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Russian conductor takes up Shostakovich 8th, leading CSO deep into a complex spiritual web

Submitted by on May 1, 2023 – 3:28 pm

Russian conductor Vladimir Jurowski led the CSO in Shostakovich’s Symphony No. 8 in C minor. (Todd Rosenberg photos)

Review: Chicago Symphony Orchestra conduced by Vladimir Jurowski; Martin Helmchen, piano. April 27 at Orchestra Hall. 
By Lawrence B. Johnson

Dmitri Shostakovich’s epic and tumultuous Symphony No. 8 in C minor, composed in 1943, might be viewed as Volume 2 of his tomes of war, coming straight after the likewise sweeping and similarly fraught Symphony No. 7 in C major written the year before. But if the Seventh, inspired by and composed during the German siege of Leningrad, is expressly about the war, the Eighth might be said to transcend its circumstances and to echo the dreadful realities of both the enemy at the gates and the oppressors within. One of Shostakovich’s most compelling works, elegantly wrought and spiritually complex, the Eighth Symphony received a sublime and penetrating performance by the Chicago Symphony Orchestra and Russian conductor Vladimir Jurowski.

The CSO delivered a Shostakovich Eighth at once grand and intimate and precise.

The Eighth Symphony is laid out much like Beethoven’s “Pastoral” Symphony — in five movements played as three, its last three movements strung together without a break and spanning some 30 minutes, or a bit less than half the length of the entire work. One might argue that the drumbeat and urgency of the opening chapter’s sequence of Adagio-Allegro non troppo-Adagio, followed by a genuinely ferocious scherzo, essentially sets up the real drama and crux of the Eighth Symphony: that sprawling seamless triptych where the collective angst of the time becomes transmuted into something distinctly personal and profoundly dark.

And still there’s light at the end of this bleak passage, though we must be given pause and cause to believe it. That was Jurowski’s ultimate triumph in an account that seemed to arise not from the score but from a native place within the conductor. Without egregious gestures and any hint of histrionics, Jurowski fashioned a riveting performance of the Eighth Symphony at once grand and intimate and precise. Everything sprang from the tip of a well-modulated baton.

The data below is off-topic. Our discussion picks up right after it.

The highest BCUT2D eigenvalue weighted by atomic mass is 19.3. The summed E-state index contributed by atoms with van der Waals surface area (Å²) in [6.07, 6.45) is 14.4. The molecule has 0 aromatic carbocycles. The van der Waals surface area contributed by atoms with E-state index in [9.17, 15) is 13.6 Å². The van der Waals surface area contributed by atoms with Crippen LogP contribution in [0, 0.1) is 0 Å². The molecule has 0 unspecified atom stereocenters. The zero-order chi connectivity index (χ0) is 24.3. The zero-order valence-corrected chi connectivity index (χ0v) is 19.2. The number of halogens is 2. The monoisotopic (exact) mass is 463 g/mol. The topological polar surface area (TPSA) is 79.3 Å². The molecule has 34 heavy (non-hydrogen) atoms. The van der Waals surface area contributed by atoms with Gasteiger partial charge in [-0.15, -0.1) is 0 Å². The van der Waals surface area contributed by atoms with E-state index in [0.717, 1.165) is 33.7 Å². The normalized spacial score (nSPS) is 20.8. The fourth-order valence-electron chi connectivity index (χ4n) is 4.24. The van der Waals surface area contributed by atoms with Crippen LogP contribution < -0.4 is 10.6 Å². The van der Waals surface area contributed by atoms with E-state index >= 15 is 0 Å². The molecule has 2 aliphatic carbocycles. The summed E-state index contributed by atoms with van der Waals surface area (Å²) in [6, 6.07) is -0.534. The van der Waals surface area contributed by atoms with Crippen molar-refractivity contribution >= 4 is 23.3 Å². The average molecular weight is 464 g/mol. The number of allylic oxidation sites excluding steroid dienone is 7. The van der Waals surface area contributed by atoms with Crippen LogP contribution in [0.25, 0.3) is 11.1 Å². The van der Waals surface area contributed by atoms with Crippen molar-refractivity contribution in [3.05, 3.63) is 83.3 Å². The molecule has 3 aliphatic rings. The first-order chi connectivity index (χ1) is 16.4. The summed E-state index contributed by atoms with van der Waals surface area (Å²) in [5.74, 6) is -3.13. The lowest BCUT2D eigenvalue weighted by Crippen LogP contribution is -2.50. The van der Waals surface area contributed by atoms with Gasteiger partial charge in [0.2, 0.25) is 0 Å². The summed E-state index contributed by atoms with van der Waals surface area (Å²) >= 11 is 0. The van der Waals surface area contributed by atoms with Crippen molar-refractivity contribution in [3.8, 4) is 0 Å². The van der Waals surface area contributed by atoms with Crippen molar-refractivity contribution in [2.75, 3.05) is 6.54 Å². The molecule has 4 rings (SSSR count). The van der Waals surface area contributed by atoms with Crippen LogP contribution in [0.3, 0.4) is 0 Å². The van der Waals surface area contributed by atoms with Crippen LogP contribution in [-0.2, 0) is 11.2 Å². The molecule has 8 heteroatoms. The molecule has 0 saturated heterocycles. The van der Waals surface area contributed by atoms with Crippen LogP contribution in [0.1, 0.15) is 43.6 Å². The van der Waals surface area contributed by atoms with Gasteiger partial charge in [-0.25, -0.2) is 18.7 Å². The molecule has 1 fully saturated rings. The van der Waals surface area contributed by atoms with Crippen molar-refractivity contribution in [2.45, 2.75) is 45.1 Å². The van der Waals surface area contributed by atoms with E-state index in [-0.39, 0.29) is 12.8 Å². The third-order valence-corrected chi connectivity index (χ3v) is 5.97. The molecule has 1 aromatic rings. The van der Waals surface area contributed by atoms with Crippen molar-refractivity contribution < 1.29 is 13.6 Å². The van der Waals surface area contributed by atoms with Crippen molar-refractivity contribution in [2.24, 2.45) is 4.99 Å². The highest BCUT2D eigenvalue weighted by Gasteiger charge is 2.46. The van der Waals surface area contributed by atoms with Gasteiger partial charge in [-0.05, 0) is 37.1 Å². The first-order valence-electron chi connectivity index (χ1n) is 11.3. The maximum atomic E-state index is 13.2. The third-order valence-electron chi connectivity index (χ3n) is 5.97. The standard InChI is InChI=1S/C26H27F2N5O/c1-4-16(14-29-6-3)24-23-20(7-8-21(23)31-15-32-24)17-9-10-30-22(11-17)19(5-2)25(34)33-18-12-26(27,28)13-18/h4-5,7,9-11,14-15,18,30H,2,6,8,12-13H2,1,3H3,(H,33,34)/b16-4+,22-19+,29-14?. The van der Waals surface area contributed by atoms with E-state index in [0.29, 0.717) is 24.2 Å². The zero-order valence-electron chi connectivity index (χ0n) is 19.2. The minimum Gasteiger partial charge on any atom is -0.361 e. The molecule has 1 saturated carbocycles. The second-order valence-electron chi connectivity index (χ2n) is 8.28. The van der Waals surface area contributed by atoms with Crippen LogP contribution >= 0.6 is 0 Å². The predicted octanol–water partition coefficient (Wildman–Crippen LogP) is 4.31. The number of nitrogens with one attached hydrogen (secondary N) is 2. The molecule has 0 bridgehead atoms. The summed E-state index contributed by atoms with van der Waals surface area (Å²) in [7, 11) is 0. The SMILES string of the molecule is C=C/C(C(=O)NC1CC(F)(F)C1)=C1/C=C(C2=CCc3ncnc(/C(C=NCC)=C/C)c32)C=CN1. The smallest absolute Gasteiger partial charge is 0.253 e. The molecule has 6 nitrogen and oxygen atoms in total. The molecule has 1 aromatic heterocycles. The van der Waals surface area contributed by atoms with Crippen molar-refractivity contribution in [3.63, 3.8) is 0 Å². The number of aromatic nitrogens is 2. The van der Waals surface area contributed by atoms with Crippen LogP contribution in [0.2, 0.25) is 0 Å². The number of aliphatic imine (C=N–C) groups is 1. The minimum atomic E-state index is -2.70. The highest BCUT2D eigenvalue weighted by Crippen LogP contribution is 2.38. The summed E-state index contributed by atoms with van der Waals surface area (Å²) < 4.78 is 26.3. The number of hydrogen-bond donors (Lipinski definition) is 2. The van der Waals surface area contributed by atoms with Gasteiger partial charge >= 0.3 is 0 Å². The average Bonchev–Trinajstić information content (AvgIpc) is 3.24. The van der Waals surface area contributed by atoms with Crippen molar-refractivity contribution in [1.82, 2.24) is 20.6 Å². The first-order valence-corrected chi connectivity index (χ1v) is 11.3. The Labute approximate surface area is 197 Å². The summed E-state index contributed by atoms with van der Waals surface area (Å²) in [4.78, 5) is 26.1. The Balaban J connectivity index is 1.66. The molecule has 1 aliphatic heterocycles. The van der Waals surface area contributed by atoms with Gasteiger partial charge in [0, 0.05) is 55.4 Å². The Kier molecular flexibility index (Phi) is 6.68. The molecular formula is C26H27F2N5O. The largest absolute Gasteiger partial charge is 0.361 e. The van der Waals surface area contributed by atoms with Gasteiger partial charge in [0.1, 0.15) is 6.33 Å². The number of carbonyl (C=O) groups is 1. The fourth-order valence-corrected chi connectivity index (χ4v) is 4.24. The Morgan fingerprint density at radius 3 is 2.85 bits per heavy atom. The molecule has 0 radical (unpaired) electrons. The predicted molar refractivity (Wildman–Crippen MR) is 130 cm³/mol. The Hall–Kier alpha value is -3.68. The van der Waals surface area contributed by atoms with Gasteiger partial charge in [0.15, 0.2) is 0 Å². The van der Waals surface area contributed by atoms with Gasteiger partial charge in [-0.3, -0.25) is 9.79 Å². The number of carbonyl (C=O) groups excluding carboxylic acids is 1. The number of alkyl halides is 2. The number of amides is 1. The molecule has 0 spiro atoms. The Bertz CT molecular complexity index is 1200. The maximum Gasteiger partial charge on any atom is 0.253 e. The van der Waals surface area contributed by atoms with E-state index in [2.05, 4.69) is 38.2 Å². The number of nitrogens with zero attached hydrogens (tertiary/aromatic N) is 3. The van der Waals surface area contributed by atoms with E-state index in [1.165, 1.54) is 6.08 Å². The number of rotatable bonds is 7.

Sprang, that is, from a disciplined, responsive and virtuosic orchestra that created impressions as forcible in their subtlety as they were fearsome in their brilliance. The Eighth follows a grand albeit minutely inflected arc, opening with low strings alone to establish a quietly charged dramatic baseline; from there, Shostakovich assembles his profile of chaos and distress through erupting brass set against the ironic incursions of woodwinds. Jurowski shaped the work with the adroitness and certitude of an artist with a clear vision and one who comprehends his medium through and through.

The CSO brasses contributed to a vast panoply of instrumental colors.

The silence after the second-movement scherzo is charged indeed. At that point, we are halfway through the symphony, or let’s say through the first act of this grinding drama in two acts. Great second acts make great plays, and Shostakovich is about to immerse us in the masterful conclusion of his shattering theater without words. Jurowski, ever the understated figure on the podium, drew ferocious playing from the CSO through the driving music that begins the symphony’s second half; and he sustained that intensity, if not the ferocity, across an ensuing series of variations over a recurring motif in the low strings — a numbing treadmill effect against animated variations in a vast panoply of instrumental colors.

In the end, Shostakovich allows light to break through, muted perhaps but unequivocally serene. Here, we really are in the pastoral realm of the Beethoven Sixth — perhaps not so far in spirit from the exuberant variations that set an unexpected cap to Beethoven’s monumental “Eroica.” The darkness and terror of the Eighth Symphony give way to the grace of hope, and Jurowski went there with conviction and eloquence. It was a deeply affecting finish.

Martin Helmchen was the soloist for an infectious Mozart Piano Concerto No. 25.

After this extraordinary Shostakovich, the solitary work on the concert’s first half, Mozart’s Piano Concerto No. 25 in C major with soloist Martin Helmchen, felt like something that happened the week before. In fairness, Helmchen turned in a sparkling, infectious performance and Jurowski was a sensitive collaborator for a concerto that bears the structural look of a symphony. The CSO, reduced to proportions that seemed small even for a chamber orchestra, made an agile and burnished contribution.